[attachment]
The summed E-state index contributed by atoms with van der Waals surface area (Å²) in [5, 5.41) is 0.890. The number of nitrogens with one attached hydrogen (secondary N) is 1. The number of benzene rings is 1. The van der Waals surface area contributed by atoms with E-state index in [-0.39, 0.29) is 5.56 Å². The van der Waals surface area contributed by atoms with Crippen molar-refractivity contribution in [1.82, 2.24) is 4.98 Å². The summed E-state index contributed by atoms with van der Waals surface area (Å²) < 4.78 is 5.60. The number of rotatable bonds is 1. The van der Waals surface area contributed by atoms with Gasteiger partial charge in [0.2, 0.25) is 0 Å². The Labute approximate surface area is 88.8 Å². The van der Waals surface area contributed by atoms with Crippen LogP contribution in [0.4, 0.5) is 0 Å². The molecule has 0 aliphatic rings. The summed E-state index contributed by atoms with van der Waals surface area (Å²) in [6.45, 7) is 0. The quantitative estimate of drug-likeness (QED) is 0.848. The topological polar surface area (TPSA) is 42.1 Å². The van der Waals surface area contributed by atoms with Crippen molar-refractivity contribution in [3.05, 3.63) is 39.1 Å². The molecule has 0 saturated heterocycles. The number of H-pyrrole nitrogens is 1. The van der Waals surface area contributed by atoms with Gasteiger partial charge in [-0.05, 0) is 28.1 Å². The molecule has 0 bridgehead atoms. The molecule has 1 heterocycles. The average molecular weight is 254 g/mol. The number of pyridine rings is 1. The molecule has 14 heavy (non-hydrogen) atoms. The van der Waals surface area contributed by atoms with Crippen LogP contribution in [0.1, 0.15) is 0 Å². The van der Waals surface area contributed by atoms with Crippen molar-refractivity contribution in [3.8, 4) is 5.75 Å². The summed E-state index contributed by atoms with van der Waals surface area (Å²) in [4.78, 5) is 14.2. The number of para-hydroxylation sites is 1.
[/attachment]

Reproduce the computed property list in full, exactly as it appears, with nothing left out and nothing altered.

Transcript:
The summed E-state index contributed by atoms with van der Waals surface area (Å²) in [5, 5.41) is 0.890. The number of nitrogens with one attached hydrogen (secondary N) is 1. The number of benzene rings is 1. The van der Waals surface area contributed by atoms with E-state index in [-0.39, 0.29) is 5.56 Å². The van der Waals surface area contributed by atoms with Crippen molar-refractivity contribution in [1.82, 2.24) is 4.98 Å². The summed E-state index contributed by atoms with van der Waals surface area (Å²) < 4.78 is 5.60. The number of rotatable bonds is 1. The van der Waals surface area contributed by atoms with Gasteiger partial charge in [0.2, 0.25) is 0 Å². The Labute approximate surface area is 88.8 Å². The van der Waals surface area contributed by atoms with Crippen LogP contribution in [0.4, 0.5) is 0 Å². The molecule has 0 aliphatic rings. The summed E-state index contributed by atoms with van der Waals surface area (Å²) in [6.45, 7) is 0. The quantitative estimate of drug-likeness (QED) is 0.848. The topological polar surface area (TPSA) is 42.1 Å². The van der Waals surface area contributed by atoms with Crippen molar-refractivity contribution in [3.05, 3.63) is 39.1 Å². The molecule has 0 saturated heterocycles. The number of H-pyrrole nitrogens is 1. The van der Waals surface area contributed by atoms with Gasteiger partial charge in [-0.05, 0) is 28.1 Å². The molecule has 0 bridgehead atoms. The molecule has 1 heterocycles. The average molecular weight is 254 g/mol. The number of pyridine rings is 1. The molecule has 14 heavy (non-hydrogen) atoms. The van der Waals surface area contributed by atoms with Crippen LogP contribution in [0.1, 0.15) is 0 Å². The van der Waals surface area contributed by atoms with Crippen molar-refractivity contribution in [3.8, 4) is 5.75 Å². The summed E-state index contributed by atoms with van der Waals surface area (Å²) in [4.78, 5) is 14.2. The number of para-hydroxylation sites is 1.